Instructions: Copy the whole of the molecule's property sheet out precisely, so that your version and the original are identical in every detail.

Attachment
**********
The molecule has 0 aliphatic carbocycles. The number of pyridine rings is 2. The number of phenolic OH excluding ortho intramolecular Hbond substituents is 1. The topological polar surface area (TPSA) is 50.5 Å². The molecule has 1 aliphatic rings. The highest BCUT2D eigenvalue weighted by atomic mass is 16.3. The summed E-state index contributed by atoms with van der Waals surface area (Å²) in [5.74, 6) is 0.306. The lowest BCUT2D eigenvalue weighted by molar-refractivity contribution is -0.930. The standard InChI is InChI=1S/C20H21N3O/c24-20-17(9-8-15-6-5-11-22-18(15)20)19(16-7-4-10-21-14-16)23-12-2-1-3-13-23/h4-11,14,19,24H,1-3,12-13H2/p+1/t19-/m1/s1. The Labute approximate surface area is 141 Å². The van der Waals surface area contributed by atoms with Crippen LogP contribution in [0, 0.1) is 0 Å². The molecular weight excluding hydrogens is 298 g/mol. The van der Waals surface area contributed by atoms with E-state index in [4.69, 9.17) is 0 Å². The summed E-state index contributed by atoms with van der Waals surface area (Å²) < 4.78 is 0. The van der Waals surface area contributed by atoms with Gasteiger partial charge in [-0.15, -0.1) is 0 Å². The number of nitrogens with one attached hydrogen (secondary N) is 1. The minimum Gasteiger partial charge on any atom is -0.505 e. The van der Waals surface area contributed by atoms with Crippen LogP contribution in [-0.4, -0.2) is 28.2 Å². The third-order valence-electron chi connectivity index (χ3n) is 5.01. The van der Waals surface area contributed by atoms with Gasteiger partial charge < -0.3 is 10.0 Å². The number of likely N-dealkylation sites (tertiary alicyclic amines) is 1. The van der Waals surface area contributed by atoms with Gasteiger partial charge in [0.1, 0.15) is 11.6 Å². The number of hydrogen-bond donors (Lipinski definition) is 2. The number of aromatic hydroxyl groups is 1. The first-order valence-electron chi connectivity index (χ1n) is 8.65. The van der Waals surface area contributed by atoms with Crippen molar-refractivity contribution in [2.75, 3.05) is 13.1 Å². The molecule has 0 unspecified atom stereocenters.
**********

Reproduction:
The molecule has 0 aliphatic carbocycles. The number of pyridine rings is 2. The number of phenolic OH excluding ortho intramolecular Hbond substituents is 1. The topological polar surface area (TPSA) is 50.5 Å². The molecule has 1 aliphatic rings. The highest BCUT2D eigenvalue weighted by atomic mass is 16.3. The summed E-state index contributed by atoms with van der Waals surface area (Å²) in [5.74, 6) is 0.306. The lowest BCUT2D eigenvalue weighted by molar-refractivity contribution is -0.930. The standard InChI is InChI=1S/C20H21N3O/c24-20-17(9-8-15-6-5-11-22-18(15)20)19(16-7-4-10-21-14-16)23-12-2-1-3-13-23/h4-11,14,19,24H,1-3,12-13H2/p+1/t19-/m1/s1. The Labute approximate surface area is 141 Å². The van der Waals surface area contributed by atoms with Crippen LogP contribution in [0, 0.1) is 0 Å². The molecular weight excluding hydrogens is 298 g/mol. The van der Waals surface area contributed by atoms with E-state index in [4.69, 9.17) is 0 Å². The summed E-state index contributed by atoms with van der Waals surface area (Å²) < 4.78 is 0. The van der Waals surface area contributed by atoms with Gasteiger partial charge in [-0.15, -0.1) is 0 Å². The number of nitrogens with one attached hydrogen (secondary N) is 1. The minimum Gasteiger partial charge on any atom is -0.505 e. The van der Waals surface area contributed by atoms with Crippen LogP contribution in [-0.4, -0.2) is 28.2 Å². The third-order valence-electron chi connectivity index (χ3n) is 5.01. The van der Waals surface area contributed by atoms with Gasteiger partial charge < -0.3 is 10.0 Å². The number of likely N-dealkylation sites (tertiary alicyclic amines) is 1. The van der Waals surface area contributed by atoms with Gasteiger partial charge in [0.1, 0.15) is 11.6 Å². The number of hydrogen-bond donors (Lipinski definition) is 2. The number of aromatic hydroxyl groups is 1. The first-order valence-electron chi connectivity index (χ1n) is 8.65. The van der Waals surface area contributed by atoms with Crippen molar-refractivity contribution in [2.75, 3.05) is 13.1 Å². The molecule has 0 unspecified atom stereocenters.